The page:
An article for the Riverview Reflector's Spring issue:

Change is part of life. That’s not new news. As long as I am alive, moving and breathing on my own I expect I will continue to change. I will change and life around me will change. Such is the nature of aliveness. Some changes are more welcome than others. Some are positive and enjoyable. Others are incredibly hard and painful. Some changes happen without us much noticing them. Some happen quickly, almost overnight. Others, though we may wish they would happen quickly seem to evolve at a snail’s pace.

My husband received a What’sApp call from our daughter and grandson yesterday evening. As his phone continued to ring, he stood staring at the screen wondering how to receive the call. On her second try he figured it out. “It’s a brave new world out there, dad” was our daughter’s remark. Yes, it is. Technological change boggles my mind. Her son, who is a delightful 16 months old, is living his young life with as much ease with technology as I knew growing up with a toaster!

Current political change and climate change are troubling, calling us all to wake up, pay attention, speak into and act in the places where we have influence.

In my work I spend time visiting with our elderly seniors, several of whom are in their 90s. Changes in aging can be very difficult to accept. My mother-in-law used to tell me, “growing old is not for the faint of heart”. I see this to be true time and time again.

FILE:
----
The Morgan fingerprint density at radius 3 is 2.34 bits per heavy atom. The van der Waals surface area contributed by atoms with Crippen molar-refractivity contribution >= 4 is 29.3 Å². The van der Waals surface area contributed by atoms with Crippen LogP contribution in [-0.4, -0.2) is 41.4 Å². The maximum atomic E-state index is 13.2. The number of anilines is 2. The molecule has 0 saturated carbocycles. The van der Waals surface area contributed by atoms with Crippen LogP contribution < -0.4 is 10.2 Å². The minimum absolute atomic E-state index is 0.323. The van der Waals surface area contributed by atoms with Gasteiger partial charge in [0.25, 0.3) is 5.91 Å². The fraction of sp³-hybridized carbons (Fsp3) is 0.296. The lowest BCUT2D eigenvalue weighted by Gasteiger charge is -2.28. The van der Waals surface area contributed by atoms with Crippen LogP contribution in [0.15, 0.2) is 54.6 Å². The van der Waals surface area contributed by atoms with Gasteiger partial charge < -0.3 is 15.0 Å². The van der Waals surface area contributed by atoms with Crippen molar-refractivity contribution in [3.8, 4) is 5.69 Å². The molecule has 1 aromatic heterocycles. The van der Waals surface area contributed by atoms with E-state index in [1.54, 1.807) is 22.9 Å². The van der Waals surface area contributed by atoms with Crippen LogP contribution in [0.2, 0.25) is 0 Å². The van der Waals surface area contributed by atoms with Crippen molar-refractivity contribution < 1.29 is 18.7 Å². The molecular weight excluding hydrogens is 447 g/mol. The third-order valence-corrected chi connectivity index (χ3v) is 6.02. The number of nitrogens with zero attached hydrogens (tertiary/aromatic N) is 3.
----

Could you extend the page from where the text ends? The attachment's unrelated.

Other days when I’m not working, I savor time spent with my grandsons, Julian, now 7 and Odin just 16 months. The remarkable changes I see in their lives come from ongoing growth and learning. I had conversation with Julian about the lunar eclipse. He wasn’t up late enough to see it but he knew all about it. Odin makes the very direct connection between the moon in Goodnight Moon and the one he sees (on clear evenings) hanging in the sky.

In the church calendar we are currently in what is called Ordinary Time, time between Christmas and Lent. It is a time to focus on change and growth. In the most ordinary times of life we can undergo some pretty extraordinary change and growth.

A few weeks back I picked up a book of blessings written by Brother David Steindl-Rast. I ponder and appreciate his perspective on changes:

Source of all blessings,
you bless us with c h a n g e –
in the seasons of the year, from
snow to greening, flowering,
fruiting, and harvest, in the
seasons of life, from childhood to
youth, full ripeness, and saging.
All living things keep changing.
May I welcome change as a sacred
opportunity to grow and savor
in each unrepeatable moment’s fleetingness what Is beyond
   99 Blessings: An Invitation to Life, by Brother David Steindl-Rast, New York: IMAGE, 2013.

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